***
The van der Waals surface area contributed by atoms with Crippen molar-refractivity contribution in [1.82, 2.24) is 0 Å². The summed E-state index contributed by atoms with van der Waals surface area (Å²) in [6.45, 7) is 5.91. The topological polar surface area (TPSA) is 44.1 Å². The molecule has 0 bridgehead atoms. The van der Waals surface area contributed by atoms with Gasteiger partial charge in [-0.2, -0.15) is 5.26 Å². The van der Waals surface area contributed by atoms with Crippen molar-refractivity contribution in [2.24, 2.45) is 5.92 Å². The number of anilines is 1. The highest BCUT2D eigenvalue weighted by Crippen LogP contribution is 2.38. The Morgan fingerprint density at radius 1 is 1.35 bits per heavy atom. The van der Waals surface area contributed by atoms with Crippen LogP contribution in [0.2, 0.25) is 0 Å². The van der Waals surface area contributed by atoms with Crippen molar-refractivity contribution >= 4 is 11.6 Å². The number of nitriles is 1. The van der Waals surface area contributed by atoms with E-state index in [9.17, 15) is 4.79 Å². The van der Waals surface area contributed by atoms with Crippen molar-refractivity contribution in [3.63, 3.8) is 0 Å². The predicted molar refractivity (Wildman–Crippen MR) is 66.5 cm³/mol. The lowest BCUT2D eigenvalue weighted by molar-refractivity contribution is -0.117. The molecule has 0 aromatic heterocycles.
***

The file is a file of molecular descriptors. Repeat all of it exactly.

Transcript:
The van der Waals surface area contributed by atoms with Crippen molar-refractivity contribution in [1.82, 2.24) is 0 Å². The summed E-state index contributed by atoms with van der Waals surface area (Å²) in [6.45, 7) is 5.91. The topological polar surface area (TPSA) is 44.1 Å². The molecule has 0 bridgehead atoms. The van der Waals surface area contributed by atoms with Gasteiger partial charge in [-0.2, -0.15) is 5.26 Å². The van der Waals surface area contributed by atoms with Crippen molar-refractivity contribution in [2.24, 2.45) is 5.92 Å². The number of anilines is 1. The highest BCUT2D eigenvalue weighted by Crippen LogP contribution is 2.38. The Morgan fingerprint density at radius 1 is 1.35 bits per heavy atom. The van der Waals surface area contributed by atoms with Crippen LogP contribution in [0.2, 0.25) is 0 Å². The van der Waals surface area contributed by atoms with Crippen molar-refractivity contribution >= 4 is 11.6 Å². The number of nitriles is 1. The van der Waals surface area contributed by atoms with E-state index in [9.17, 15) is 4.79 Å². The van der Waals surface area contributed by atoms with Crippen molar-refractivity contribution in [3.63, 3.8) is 0 Å². The predicted molar refractivity (Wildman–Crippen MR) is 66.5 cm³/mol. The lowest BCUT2D eigenvalue weighted by molar-refractivity contribution is -0.117. The molecule has 0 aromatic heterocycles.